Tag Archives: Jack Warden

George Miller’s The Aviator

George Miller’s The Aviator (not the Mad Max George Miller, before you ask) is a fantastic piece of melancholic escapism, a simple and resonant story set during the formative decades of human flight, when planes were a lot more picturesque, and ironically far more flimsily built. This one is very special because it showcases Christopher Reeve cast way against type; he’s the guy I remember as Superman from my childhood, a sterling beacon of heroism, but here he plays a moody, haunted Air Mail pilot who is damaged both physically and emotionally from a tragedy years before. This is the only time I’ve seen him take on a role like this and let me tell you he rocks it uncannily well, from the anguished blue eyes glowering out past that crop of windswept hair to the introverted stasis he grounds his mood in. He’s tasked by his US air mail boss (Jack Warden, a pillar of well spoken gravity) to transport a wayward teenage girl (Roseanna Arquette) across the mountains to live with her aunt. When the aircraft develops mechanical failure, they make a forced crash landing in a vast, remote mountain canyon and must rely on each other for survival. I don’t mean that lightly either, he later on tells her that if it wouldn’t have been for her with him, he probably would have gave up and surrendered to the elements the first night. This is fascinating because at first they can’t really stand each other, he has shut himself off from human connection and she is young, still learning how to properly engage, and the arc they embark on together is really affecting. Arquette plays the role like a lost puppy with a fragility under all that snappy talk. There is of course a gradual romance between the two, but it’s treated with far more restraint, subtlety and realism than Hollywood can usually muster up. Their only hope for rescue lies with Reeve’s fellow pilot (Scott Wilson), who flies high above them on Warden’s orders, trying to spot the wreck. I really like how de-glamorized this is as far as survival stories go, the whimsy and adrenaline you’d often find here is replaced by a straightforward, almost downbeat mood. The script is character based, thoughtful and full of well written human interaction instead of an action sequence every few minutes. Set in the American Northwest but filmed in lush, rugged Yugoslavia to give the landscape a beautiful look that’s speckled with golden deciduous trees and craggy, snow dusted mountain walls. A fitting combination of elements that make for a wonderful film.

-Nate Hill

Gary Fleder’s Things To Do In Denver When You’re Dead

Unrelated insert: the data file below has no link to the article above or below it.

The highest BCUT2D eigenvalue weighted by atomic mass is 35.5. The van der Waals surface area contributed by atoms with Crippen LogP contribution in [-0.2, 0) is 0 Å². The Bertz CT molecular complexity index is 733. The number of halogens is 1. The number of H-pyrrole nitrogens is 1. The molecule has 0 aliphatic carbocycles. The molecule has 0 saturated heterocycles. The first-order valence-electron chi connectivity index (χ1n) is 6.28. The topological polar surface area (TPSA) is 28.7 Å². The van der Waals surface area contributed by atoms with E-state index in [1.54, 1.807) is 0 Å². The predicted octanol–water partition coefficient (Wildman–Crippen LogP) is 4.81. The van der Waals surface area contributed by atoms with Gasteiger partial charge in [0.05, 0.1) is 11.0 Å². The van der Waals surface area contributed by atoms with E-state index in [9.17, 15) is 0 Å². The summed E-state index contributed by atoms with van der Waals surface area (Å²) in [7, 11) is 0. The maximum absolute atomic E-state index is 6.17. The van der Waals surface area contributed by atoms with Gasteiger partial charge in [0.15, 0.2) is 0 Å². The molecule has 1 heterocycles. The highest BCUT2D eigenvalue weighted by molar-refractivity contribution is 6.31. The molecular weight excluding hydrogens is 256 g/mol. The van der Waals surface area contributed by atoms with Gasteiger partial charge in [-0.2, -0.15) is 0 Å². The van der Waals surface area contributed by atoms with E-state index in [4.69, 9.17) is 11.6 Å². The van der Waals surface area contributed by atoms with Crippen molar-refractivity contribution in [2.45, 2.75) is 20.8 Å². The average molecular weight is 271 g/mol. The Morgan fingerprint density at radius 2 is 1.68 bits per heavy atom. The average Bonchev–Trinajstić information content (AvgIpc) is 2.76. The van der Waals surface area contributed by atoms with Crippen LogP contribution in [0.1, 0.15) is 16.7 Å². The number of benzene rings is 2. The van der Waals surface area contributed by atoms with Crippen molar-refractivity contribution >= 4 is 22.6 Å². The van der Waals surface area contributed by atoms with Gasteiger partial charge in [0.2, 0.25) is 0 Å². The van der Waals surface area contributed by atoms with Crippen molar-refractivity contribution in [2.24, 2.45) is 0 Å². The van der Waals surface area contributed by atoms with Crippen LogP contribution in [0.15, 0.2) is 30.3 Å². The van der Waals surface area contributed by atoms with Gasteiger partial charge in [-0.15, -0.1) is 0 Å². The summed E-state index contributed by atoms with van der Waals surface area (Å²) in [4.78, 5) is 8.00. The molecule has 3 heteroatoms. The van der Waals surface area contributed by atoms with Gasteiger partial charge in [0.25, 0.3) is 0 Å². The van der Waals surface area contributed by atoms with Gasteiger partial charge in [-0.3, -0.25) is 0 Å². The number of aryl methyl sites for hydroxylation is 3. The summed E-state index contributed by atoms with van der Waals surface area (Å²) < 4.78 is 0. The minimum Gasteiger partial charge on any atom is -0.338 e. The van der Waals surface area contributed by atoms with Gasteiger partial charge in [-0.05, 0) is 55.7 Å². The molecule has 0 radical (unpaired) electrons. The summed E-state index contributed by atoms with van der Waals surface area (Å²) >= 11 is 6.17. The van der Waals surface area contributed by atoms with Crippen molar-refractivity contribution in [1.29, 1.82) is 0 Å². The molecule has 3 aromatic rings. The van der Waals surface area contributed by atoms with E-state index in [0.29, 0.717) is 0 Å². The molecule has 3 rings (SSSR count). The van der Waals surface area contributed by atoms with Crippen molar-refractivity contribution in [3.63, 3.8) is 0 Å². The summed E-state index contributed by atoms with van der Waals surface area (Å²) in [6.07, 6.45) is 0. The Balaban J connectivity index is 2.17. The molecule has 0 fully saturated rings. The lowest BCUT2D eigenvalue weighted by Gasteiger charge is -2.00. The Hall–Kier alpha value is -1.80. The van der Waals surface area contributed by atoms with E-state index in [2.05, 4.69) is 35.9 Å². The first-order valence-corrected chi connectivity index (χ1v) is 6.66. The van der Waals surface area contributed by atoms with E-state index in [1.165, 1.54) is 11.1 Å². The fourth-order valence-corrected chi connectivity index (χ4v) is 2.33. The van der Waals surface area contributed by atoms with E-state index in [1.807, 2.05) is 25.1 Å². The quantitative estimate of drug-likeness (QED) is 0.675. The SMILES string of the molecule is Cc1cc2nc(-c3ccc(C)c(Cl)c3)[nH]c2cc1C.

The 90’s was a heyday of hard boiled, ultraviolent film noir, a ripple effect that can undeniably be traced back to Quentin Tarantino’s Pulp Fiction, however it’s silly to say that they all are derived from that film, because plenty of them have their own distinct groove and flavour. One such flick is Gary Fleder’s Things To Do In Denver When You’re Dead, a mouthful of a title that serves as harbinger to one of the most idiosyncratic, verbally flamboyant scripts Hollywood ever produced, penned by Scott Rosenberg. They scored the cast to back it up too, for a beautifully melodramatic neo-noir pulp opus that should be as legendary as any of the household name films to come out of that era. Andy Garcia is the definition of slick as Jimmy The Saint, an ex mobster on the straight and narrow who’s pulled back into the game by The Man With The Plan (Christopher Walken) his former employer and the most dangerous crime boss in all the land. Hired to scare the piss-ant boyfriend who stole Walken’s son’s girl, Jimmy rounds up a crew that shouldn’t be trusted to watch a junkyard. Pieces (Christopher Lloyd, brilliant) is a diseased old porn shop owner, Easy Wind (Bill Nunn), tough guy with a heart of gold Big Bear Franchise (William Forsythe) and Critical Bill (Treat Williams) the psychopathic wild card who uses his day job at a mortuary as an anger outlet by pummelling the corpses like punching bags. Of course they royally fuck up the job, and Walken places scary, symbolic ‘hits’ on each of them. The clock ticks as they all try to either leave town or face the music, but Jimmy is the one with something to lose as he’s fallen in love with elegant, posh rich girl Dagney (Gabrielle Anwar). The script could have easily gone for just colourful carnage and glib posturing, but there’s real, palpable gravitas to the character relations, especially between Jimmy and Walken, who’s history is hinted at and brought to complex life by the two pros. This is Walken at his weirdest and wildest, confined to a spooky wheelchair and locked up in a guarded, dimly lit estate like Count Dracula. There’s a touching subplot involving wayward hooker Lucinda (Fairuza Balk, always terrific) that brings out the dormant humanity in hardened Jimmy. The cast here really is a marvel, and includes Don Cheadle and Glenn Plummer as a couple of loudmouth criminals, Jack Warden, Jenny McCarthy, Tiny Lister, Marshall Bell, Bill Cobbs, Michael Nicolosi, and Steve Buscemi as a freaky hitman named Mr. Shhhh, because he shoots first and doesn’t ask any questions at all. The dialogue is unique and flows from the actors like urban Shakespeare, it’s one of the coolest scripts ever written, and serves not just to be slick for the sake of it, but use jive and jargon to bring forth character naturally, and effortlessly provide buoyancy to the story. One of the great hidden gems out there. Boat Drinks.